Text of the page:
Henry VIII and the Art of Majesty: Tapestry at the Tudor Court
Presented by Thomas P. Campbell
Saturday, September 21, 2019, 10 am
Koret Auditorium, de Young Museum
Admission: Free for current members of the TAC; $5 for students and members of FAMSF; $10 General Admission. Cash or checks only.
Luxurious, beautiful, and portable, tapestry was the pre-eminent art form of the Tudor court. Henry VIII (1491 – 1547) amassed an unrivaled collection over the course of his reign. In this lecture, tapestry scholar Thomas P. Campbell, Director and Chief Executive Officer of the Fine Arts Museums of San Francisco, will weave the history of this magnificent collection into the life of its owner. Now largely dispersed or destroyed, Campbell will reassemble Henry’s extensive inventory and reveal how, through tapestry, Henry identified himself with historic, religious, and mythological figures, putting England in dialogue―and competition―with the leading courts of Early Modern Europe while promoting his own religious and political agendas at home. He will also shed light on Tudor political and artistic culture and the court’s response to Renaissance aesthetic ideals, and challenge the predominantly text-driven histories of the period to offer a fresh perspective on the life of Henry VIII.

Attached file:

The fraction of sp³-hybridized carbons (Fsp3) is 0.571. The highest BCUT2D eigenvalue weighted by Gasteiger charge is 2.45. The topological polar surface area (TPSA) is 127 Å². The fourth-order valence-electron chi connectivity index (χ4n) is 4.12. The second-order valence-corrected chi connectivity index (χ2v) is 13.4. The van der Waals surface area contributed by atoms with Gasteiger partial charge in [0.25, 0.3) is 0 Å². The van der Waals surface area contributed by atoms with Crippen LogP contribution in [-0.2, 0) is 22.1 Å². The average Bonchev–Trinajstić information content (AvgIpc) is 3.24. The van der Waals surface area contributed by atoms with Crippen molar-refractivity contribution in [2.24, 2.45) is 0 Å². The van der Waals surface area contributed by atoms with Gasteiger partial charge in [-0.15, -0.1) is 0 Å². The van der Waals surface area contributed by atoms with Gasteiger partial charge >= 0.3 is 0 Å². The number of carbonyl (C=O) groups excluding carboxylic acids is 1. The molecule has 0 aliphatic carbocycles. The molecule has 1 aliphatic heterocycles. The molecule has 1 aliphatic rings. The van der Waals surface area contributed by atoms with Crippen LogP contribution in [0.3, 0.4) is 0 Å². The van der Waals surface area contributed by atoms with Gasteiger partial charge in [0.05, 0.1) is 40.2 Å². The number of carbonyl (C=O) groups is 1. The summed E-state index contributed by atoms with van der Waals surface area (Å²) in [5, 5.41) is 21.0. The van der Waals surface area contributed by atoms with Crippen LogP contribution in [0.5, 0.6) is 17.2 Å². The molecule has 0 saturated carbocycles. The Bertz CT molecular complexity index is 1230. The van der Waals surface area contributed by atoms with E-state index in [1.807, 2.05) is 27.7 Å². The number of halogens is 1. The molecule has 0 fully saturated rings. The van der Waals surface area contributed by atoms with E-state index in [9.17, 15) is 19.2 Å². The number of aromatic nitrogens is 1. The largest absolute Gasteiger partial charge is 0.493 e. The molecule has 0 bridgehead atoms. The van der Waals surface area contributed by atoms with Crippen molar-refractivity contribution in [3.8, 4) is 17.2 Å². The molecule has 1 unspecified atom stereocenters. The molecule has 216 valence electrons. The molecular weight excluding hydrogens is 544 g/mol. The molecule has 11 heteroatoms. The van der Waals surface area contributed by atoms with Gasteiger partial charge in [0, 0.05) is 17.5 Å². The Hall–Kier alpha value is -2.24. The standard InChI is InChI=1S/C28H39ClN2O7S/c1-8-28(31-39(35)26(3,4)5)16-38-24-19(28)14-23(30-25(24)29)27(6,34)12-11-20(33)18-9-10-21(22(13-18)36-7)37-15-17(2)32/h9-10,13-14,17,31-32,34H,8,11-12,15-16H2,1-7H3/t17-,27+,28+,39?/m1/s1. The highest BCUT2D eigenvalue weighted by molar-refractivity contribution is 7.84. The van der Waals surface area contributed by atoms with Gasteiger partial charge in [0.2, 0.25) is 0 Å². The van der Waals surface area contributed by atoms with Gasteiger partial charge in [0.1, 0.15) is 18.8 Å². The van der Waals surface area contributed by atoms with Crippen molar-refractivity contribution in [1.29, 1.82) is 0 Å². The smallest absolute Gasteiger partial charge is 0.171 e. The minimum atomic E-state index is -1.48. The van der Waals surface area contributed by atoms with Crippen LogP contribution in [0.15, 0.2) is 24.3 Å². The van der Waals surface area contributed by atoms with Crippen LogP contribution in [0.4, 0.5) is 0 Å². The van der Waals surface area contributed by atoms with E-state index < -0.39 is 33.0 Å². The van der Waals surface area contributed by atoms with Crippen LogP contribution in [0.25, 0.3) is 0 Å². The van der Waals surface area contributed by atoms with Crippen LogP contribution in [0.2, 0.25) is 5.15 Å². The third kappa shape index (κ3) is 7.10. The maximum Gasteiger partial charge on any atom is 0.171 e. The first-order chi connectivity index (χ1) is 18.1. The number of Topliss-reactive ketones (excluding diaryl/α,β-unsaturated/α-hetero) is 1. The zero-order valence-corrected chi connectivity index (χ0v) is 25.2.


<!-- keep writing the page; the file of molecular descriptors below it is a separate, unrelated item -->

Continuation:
Over his thirty-year career, Thomas P. Campbell has dedicated his life to the preservation, study and promotion of art as a gateway to human understanding. A distinguished art historian who was educated at Oxford and the Courtauld Institute, University of London, he joined the Metropolitan Museum of Art in 1995 as an assistant curator in the Department of European Sculpture and Decorative Arts and supervising curator of the Antonio Ratti Textile Center. As curator, he conceived and organized the acclaimed exhibitions Tapestry in the Renaissance: Art and Magnificence (2002) and Tapestry in the Baroque: Threads of Splendor (New York, 2007; Madrid, 2008). The 2002 exhibition was named “Exhibition of the Year” by Apollo Magazine and its catalogue won the Alfred H. Barr, Jr. Award (College Art Association) for distinguished exhibition catalogue in the history of art (2003). His book, Henry VIII and the Art of Majesty: Tapestries at the Tudor Court, a reappraisal of the art and patronage of the era, was published in 2007. From 2009 to 2017, he served as Director and Chief Executive Officer of The Metropolitan Museum of Art. He was appointed Director and Chief Executive Officer of the Fine Arts Museums of San Francisco in 2018.